“Oh sure, because the communication that goes on between them especially in the passing game and how we play the coverages. I haven’t thought about the way you just described it, but that sounds fantastic and really, the good defenses around the league have guys who have played together for a while, it’s not a revolving door with a bunch of new faces. The nature of our league with free agency, you’re going to have some of that every year but if you can get your core guys to be around for three, four, five years I think that’s what you’ll usually find with the good defenses.”

(On changing defensive calls late in the play clock and substituting players)
“That’s the biggest thing, you can always critique the timing of it. How late in the clock was it for us? They may be running a route into what they’d love to see you in but at least you’re playing in a defense that all 11 guys are playing the same. That example-and we’ve had several of them in the first two weeks - we just refer to them as communication break downs. There was some disconnect either a guy, or two guys, or three guys and it’s happened more than you would like. In many plays it hasn’t affected us that the average guy watching the game wouldn’t know it, but that was very glaring. Your point is very well taken, there is a fine line where it’s getting down to snap time and yeah, maybe that’s the best thing but sometimes you can just let it eat and you play it out and at least you’re playing a defense coordinated where everybody is playing the same thing.”

(On the play of defensive end Adrian Clayborn)

“That’s the one thing about him, is you’re going to get a lot of great effort and pocket push and pursuit on the ball. For all of our d-linemen [defensive line coach] Randy [Melvin] does a great job and [pass rush specialist] Bryan Cox and [assistant defensive coordinator] Bob Fraiser, they’re always talking about the technique so that their pass rushes are more effective and they’re not just counting on overpowering guys. Or, in the run game they’re actually playing with better techniques with their hands so they can not only knock the blockers back but leverage them correctly and get off to make plays. He can still develop and grow in that area, but the one thing about is he’s going to go hard and he can really push the pocket just by pure power rush. He’ll run and chase you down he makes a lot of run and hit plays away from the ball.”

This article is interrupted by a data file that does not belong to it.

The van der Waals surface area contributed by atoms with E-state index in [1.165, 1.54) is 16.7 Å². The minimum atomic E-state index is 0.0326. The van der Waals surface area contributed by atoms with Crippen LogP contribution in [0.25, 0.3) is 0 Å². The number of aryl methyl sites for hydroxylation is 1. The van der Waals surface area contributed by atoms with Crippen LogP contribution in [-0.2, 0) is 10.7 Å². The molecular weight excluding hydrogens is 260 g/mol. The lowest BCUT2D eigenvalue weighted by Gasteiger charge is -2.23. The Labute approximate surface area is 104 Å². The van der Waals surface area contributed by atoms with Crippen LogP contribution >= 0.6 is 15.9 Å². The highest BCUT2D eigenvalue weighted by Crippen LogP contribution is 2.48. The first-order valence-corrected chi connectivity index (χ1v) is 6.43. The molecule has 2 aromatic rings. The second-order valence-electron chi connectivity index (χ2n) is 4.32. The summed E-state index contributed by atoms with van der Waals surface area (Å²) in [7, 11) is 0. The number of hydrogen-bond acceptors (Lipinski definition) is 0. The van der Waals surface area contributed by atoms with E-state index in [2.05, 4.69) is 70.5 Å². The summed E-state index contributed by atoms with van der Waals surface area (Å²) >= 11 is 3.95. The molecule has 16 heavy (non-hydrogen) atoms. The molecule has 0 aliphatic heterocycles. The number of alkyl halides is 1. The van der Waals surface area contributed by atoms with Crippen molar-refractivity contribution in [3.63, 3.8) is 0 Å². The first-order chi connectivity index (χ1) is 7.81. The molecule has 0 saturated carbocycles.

**

QUARTERBACK JOSH FREEMAN

(On how frustrating it is to have all the key third downs to fail because of simple mistakes)

“On third down, we look at it as we’re playing against some good defenses and the stuff that we get when we execute, we have to make those plays. The reason we get that first down can’t be on us, they’ve got to make a great play to stop us. Cleaning those up; the illegal procedures, the drops - those things happen over the course of the season but finding a way to limit those, that’s been a big point of focus.”

(On if the team’s offensive struggles come from physical or execution)

“Its execution, there’s so much that happens as far as coverage and match- ups. The Coach calls a play, our responsibility as players is to go out and execute the play.”

(On if he thinks some veteran talent such as Dallas Clark is missing from the team’s offense)

“No, I can’t really say that. I feel confident with all our guys. [Tight end] Luke [Stocker], he’s made plays for us, [tight end] Nate Byham, he’s made plays for us and we’ve got a young guy, [tight end] Tim Wright, we’re looking for big things out of him this week. As we continue, and talk about the guys outside: [Wide receivers] Mike [Williams] and Vincent [Jackson], Kevin [offense] stepping up, so I’m very happy with the guys I have.”

(On why he takes shots with Vincent Jackson over some of the other players)

“We’ve taken our shots, but each play there’s a lot of different places a ball can go and we like to say if we get Vincent matched up one on one with, really, most of these defenders - any defender - you want to give him the opportunity. On one of the plays that got called back that was really just an opportunity a shot just saying ‘Hey, it’s Vincent Jackson he’s going to make a play. Unfortunately, we had the illegal procedure.”

(On how he took only having nine completions in a game)

“I don’t really look at the numbers. Are there balls I wish I had back? Yeah, of course. Hindsight’s always 20/20, but I just continue to work, continue to try to find a way to get the ball in the receiver’s hands, keep the chains moving.”